It’s the hottest trade of the decade.
It’s already outperformed stocks, bonds, gold and real estate.
In fact, it’s all any one can talk about these days.
It’s all about Bitcoin – the cryptocurrency that’s taken the world by storm.
Even billionaires are jumping on board with one predicting that cryptocurrencies could be valued at more than $5 trillion by 2021, such as billionaire Michael Novogratz.
“Ten percent of my net worth is in this space. It’s the ‘best investment of my life,’” he says, as quoted by Coin Telegraph. “The Nasdaq got to $5.4 trillion in 1999, why couldn’t it be as big? There’s so much human capital and real money being poured into the space and we’re at a takeoff point.”
Former PayPal COO David Sacks recently tweeted that such currency is the “best candidate we’ve had in awhile for Web 3.0.”
In its simplest terms, cryptocurrency is an encrypted decentralized digit currency transferred between peers and confirmed in a ledger, a process referred to as mining. As a peer-to-peer system, transactions are carried out between other users, eliminating any cost incurred by the intermediary. In short, transactions are made with no middlemen.
There is no bank or government involvement. There are no transaction fees and no real reason to give your actual name. Better yet, merchants around the world are just beginning to accept them, including web hosting to pizza and manicures.
It’s just about revolutionized transactions.
In fact, the number of businesses accepting cryptocurrency is growing by leaps and bounces. Microsoft, Intuit, PayPay, Dish Network, and Overstock.com are some of the biggest. At Microsoft for example, you can buy content in the Windows and Xbox stories. The company was even behind the launch of Azure Block Chain as a platform that allowed larger-scale businesses to use block chain to facilitate settlements.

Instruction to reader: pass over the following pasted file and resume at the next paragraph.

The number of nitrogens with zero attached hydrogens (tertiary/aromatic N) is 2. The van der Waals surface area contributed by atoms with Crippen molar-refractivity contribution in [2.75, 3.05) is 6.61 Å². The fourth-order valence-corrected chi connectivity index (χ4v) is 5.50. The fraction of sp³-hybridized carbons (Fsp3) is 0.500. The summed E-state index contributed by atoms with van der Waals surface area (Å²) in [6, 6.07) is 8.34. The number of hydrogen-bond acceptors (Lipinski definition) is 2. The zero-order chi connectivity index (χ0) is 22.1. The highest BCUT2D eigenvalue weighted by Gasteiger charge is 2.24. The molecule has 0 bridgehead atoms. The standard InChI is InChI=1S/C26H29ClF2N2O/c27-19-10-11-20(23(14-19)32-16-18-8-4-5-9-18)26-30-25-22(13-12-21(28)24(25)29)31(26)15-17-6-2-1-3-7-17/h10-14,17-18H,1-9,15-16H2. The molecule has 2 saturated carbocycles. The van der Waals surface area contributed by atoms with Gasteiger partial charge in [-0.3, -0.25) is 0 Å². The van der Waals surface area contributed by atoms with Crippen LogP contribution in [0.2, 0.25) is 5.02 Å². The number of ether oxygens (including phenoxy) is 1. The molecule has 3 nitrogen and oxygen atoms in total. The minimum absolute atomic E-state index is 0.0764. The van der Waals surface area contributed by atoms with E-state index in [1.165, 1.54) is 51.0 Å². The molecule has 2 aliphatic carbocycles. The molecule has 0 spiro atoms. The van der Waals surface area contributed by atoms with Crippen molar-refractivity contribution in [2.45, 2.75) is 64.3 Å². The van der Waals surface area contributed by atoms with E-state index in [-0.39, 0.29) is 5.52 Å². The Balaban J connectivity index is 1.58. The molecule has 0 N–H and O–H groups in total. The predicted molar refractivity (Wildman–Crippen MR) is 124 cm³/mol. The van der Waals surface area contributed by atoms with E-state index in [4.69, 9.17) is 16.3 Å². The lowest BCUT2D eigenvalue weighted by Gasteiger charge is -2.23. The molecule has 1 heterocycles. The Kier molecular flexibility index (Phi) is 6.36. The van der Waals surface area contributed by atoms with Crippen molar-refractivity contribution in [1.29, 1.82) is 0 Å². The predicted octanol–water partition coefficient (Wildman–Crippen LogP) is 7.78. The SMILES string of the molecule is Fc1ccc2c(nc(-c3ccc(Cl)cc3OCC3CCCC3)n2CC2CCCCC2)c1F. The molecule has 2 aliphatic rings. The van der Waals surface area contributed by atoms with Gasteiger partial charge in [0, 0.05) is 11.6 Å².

Even Fidelity Investments rolled out a program in August 2017 that allows investors to track their cryptocurrency holdings right alongside traditional assets.
Clearly, it’s popular. We’re even just beginning to see Bitcoin ATMs popping up. In fact, according to Coin ATM Radar, there are now 1,001 Bitcoin ATMs just in the U.S.
It’s even getting support from the likes of Japan and Russia.
Japan for example just legalized crypto currency as a payment method. In fact, Japan became accepting Bitcoin as legal currency with major retailers backing the law. Russia is seeking to recognize it, too as a legal financial instrument in 2018, as a way to tackle money laundering.
The biggest thing to understand here is the risk, though.
No one can tell you what the price of this currency will be tomorrow, in a month, or even if it’ll be here in a year. And at the moment, it’s clearly in bubble territory.
And as we know from history, markets are littered with popped bubbles from the tulips in the 1600s to the Internet boom and the U.S. housing market fiasco.
It’s our responsibility to be aware of the potential for downside, too or we could very well repeat the mistakes of the past. In fact, not too long ago, a market correction sent coin prices plummeting, reminding us of the obscene volatility that will always exist.
- In June 2017 for example, the price of ethereum crashed from $319 to 10 cents in only a second on multi-million dollar sell orders being filled at $317.81 to $224.48. As the price fell out of the sky, 800 stop loss orders and margin funding liquidations sent the currency as low as 10 cents. Some folks lost as much as $9,000.
- In June 2017, Bitcoin prices fell more than $200 between June 25 and June 26. Any one that conducted any transactions would have seen a 7% to 10% decline in deal value wiped out. While a lack of government backing made such a transaction attractive, the absence of any backing can be an issue as well.
- In September 2017, Bitcoin plunged from a record high of $4,921 on the first of the month to $2,957 by the 15th on concerns of increased scrutiny from Chinese officials and a host of expert that have slammed the currency as a fraud.
In short, this currency is red hot, but it also carries a good deal of risk.
Nothing ever just goes up forever.